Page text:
VW, Pod Point & Tesco collaborate for EV charge point expansion
Volkswagen, Pod Point, and Tesco have agreed a partnership that will see the EV charging firm install 2,400 charging bays across 600 Tesco stores over the next three years.
Up to 100 50 kW DC rapid chargers will be installed as part of the plans, with costs in-line with market rates. The 7 kW units to be installed will be free to use.
Access will be via the Pod Point app, though the rapid chargers will have a contactless payment option too. Charging bays will be rolled-out at Tesco Extra and Superstore car parks throughout the UK.
VW's electric fleet already includes the pure-electric e-Golf and e-up!, while the PHEV Golf GTE and Passat GTE are also available. In the pipeline though is the I.D. hatch - due next year - which will be followed by the I.D. Buzz MPV and I.D. Crozz SUV from 2020.
Geraldine Ingham, Head of Marketing at Volkswagen UK, said: "This incredibly exciting partnership with Tesco, powered by Pod Point, underlines the scale and ambition of our electric car programme in the UK.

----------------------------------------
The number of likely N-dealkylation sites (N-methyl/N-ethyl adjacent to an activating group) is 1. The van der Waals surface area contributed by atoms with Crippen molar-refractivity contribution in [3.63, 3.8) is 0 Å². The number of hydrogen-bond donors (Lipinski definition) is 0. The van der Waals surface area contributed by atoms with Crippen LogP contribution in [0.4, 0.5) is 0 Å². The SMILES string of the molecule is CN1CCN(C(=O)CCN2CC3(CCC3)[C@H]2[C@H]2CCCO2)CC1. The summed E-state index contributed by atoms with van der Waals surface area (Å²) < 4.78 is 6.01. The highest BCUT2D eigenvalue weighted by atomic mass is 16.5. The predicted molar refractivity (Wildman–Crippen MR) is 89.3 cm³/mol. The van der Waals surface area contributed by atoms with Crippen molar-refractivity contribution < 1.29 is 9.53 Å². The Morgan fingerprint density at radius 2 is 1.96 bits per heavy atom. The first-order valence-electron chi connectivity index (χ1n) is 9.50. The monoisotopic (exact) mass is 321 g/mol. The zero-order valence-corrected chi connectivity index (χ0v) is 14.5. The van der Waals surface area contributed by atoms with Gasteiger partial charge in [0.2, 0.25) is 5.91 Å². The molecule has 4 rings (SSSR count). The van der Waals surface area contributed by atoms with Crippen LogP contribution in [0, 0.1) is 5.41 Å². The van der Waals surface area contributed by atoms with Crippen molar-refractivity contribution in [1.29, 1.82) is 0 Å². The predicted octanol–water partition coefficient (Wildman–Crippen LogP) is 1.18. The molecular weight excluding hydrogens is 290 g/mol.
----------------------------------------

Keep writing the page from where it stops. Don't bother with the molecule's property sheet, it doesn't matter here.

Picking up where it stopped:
"Working with these partners to provide such an extensive network of EV chargers should leave no one in any doubt about the Volkswagen brand’s wholehearted commitment to an electric future."
Jason Tarry, Tesco CEO UK & ROI, said: "As the UK's biggest fuel retailer, we have a role to play in supporting the transition to a low carbon future and improving air quality. We know our customers are increasingly moving towards electric vehicles, offering charging while they shop is another little help to make their lives easier."
Erik Fairbairn, CEO of Pod Point, said: "This agreement represents a 14% increase in the number of public charge bays in the UK and is a monumental day for electric vehicle drivers. It is a massive leap forward for the UK and a significant step in our mission to put a Pod Point everywhere you park."
Richard Gordon, CEO of EV Centres UK said: "This is indeed good news as it demonstrates commitment and belief in the future of the ev market. However, it still doesn't address the fundamental issue of how the spaces will be managed and policed. Tesco could end up with a headache as drivers leave their vehicles parked for long periods and non-ev's use the spaces as normal parking bays, as they do with the disabled and parent/child bays currently, which is what our fully managed centres will address."